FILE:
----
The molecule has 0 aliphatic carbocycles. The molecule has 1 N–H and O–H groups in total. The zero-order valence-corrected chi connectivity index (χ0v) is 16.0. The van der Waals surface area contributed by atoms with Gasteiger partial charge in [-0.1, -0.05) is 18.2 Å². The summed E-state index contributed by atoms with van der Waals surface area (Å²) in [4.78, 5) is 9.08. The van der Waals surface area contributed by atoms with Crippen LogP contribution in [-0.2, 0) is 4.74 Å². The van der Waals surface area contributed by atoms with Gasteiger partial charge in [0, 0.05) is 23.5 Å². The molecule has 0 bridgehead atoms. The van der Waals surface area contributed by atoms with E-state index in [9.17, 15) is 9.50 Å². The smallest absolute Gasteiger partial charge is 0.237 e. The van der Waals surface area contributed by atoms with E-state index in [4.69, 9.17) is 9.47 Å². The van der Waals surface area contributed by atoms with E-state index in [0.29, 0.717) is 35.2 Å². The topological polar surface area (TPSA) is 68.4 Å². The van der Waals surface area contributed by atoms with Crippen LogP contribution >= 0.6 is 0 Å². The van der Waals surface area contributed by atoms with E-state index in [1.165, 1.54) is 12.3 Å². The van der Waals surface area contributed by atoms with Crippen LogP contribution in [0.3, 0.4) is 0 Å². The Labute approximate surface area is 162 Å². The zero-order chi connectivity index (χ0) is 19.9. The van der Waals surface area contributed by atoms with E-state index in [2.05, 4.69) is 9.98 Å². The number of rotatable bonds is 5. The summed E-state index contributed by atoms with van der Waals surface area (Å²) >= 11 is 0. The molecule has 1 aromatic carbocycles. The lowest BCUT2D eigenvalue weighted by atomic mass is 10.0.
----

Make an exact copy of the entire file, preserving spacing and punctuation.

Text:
The molecule has 0 aliphatic carbocycles. The molecule has 1 N–H and O–H groups in total. The zero-order valence-corrected chi connectivity index (χ0v) is 16.0. The van der Waals surface area contributed by atoms with Gasteiger partial charge in [-0.1, -0.05) is 18.2 Å². The summed E-state index contributed by atoms with van der Waals surface area (Å²) in [4.78, 5) is 9.08. The van der Waals surface area contributed by atoms with Crippen LogP contribution in [-0.2, 0) is 4.74 Å². The van der Waals surface area contributed by atoms with Gasteiger partial charge in [0, 0.05) is 23.5 Å². The molecule has 0 bridgehead atoms. The van der Waals surface area contributed by atoms with E-state index in [9.17, 15) is 9.50 Å². The smallest absolute Gasteiger partial charge is 0.237 e. The van der Waals surface area contributed by atoms with E-state index in [4.69, 9.17) is 9.47 Å². The van der Waals surface area contributed by atoms with E-state index in [0.29, 0.717) is 35.2 Å². The topological polar surface area (TPSA) is 68.4 Å². The van der Waals surface area contributed by atoms with Crippen LogP contribution >= 0.6 is 0 Å². The van der Waals surface area contributed by atoms with E-state index in [1.165, 1.54) is 12.3 Å². The van der Waals surface area contributed by atoms with Crippen LogP contribution in [0.3, 0.4) is 0 Å². The Labute approximate surface area is 162 Å². The zero-order chi connectivity index (χ0) is 19.9. The van der Waals surface area contributed by atoms with E-state index in [2.05, 4.69) is 9.98 Å². The number of rotatable bonds is 5. The summed E-state index contributed by atoms with van der Waals surface area (Å²) >= 11 is 0. The molecule has 1 aromatic carbocycles. The lowest BCUT2D eigenvalue weighted by atomic mass is 10.0.